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Scottish Energy News

As some of you know, I work from home in Scotland but travel extensively, especially to Asia. But I managed to venture out recently to two very interesting meetings much closer to home. Both these meetings had renewable energy and the security of energy high on the agenda and so were relevant and timely for my current draft report on how renewable energy can increase the costs and stresses of running coal-fired power plants (draft still available for comment for 1 more week).

Scotland Policy Conference – Next steps for renewable energy in Scotland, Surgeon’s Hall, Edinburgh, Thursday 26th May 2016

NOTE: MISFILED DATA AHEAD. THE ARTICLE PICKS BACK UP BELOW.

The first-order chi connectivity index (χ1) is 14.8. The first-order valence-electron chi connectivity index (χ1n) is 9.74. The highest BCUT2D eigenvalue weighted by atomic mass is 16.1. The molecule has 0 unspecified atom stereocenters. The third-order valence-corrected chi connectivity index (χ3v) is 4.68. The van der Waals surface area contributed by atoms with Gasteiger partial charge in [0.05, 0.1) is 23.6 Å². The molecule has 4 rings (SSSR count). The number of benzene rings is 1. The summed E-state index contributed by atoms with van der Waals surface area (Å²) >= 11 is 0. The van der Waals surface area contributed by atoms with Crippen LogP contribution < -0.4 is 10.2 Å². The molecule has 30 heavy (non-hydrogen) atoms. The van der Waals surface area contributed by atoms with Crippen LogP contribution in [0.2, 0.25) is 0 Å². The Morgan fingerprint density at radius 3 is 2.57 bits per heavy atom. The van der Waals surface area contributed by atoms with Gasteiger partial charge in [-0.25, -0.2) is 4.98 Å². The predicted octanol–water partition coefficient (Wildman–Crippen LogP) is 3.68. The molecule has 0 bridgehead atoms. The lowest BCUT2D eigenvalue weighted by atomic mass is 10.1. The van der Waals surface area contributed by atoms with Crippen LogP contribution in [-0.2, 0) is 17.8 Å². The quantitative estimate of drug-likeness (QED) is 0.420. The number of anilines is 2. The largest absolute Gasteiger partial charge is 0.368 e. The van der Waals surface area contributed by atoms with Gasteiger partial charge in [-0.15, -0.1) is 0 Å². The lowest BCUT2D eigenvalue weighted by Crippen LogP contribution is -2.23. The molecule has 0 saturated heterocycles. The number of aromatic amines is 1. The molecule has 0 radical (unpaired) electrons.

This meeting comprised a very full morning of presentations relating to energy supply and security within Scotland. Speakers covered everything from grid issues on Orkney through to the challenges of energy storage to help counteract intermittency issues for a national grid which is becoming increasingly based on renewable energy sources. Scotland may be a small nation but it is generally regarded as a nation of intelligent, forward-thinking, problem solvers. But Scotland has set itself an extremely challenging target of 50% renewable energy by 2020. The definition of the target includes quite a bit of leeway on how this is achieved – for example, the target is for 50% of total energy use in the country and therefore allows for heat and efficiency contributions rather than just total electrical output capacity and will include domestic, industry and transport factors. Currently Scotland has around 7.7 GW of renewable capacity, 5.4 GW of which is onshore wind. Scotland also has around 2.4 GW of nuclear and 1.5 GW of hydro.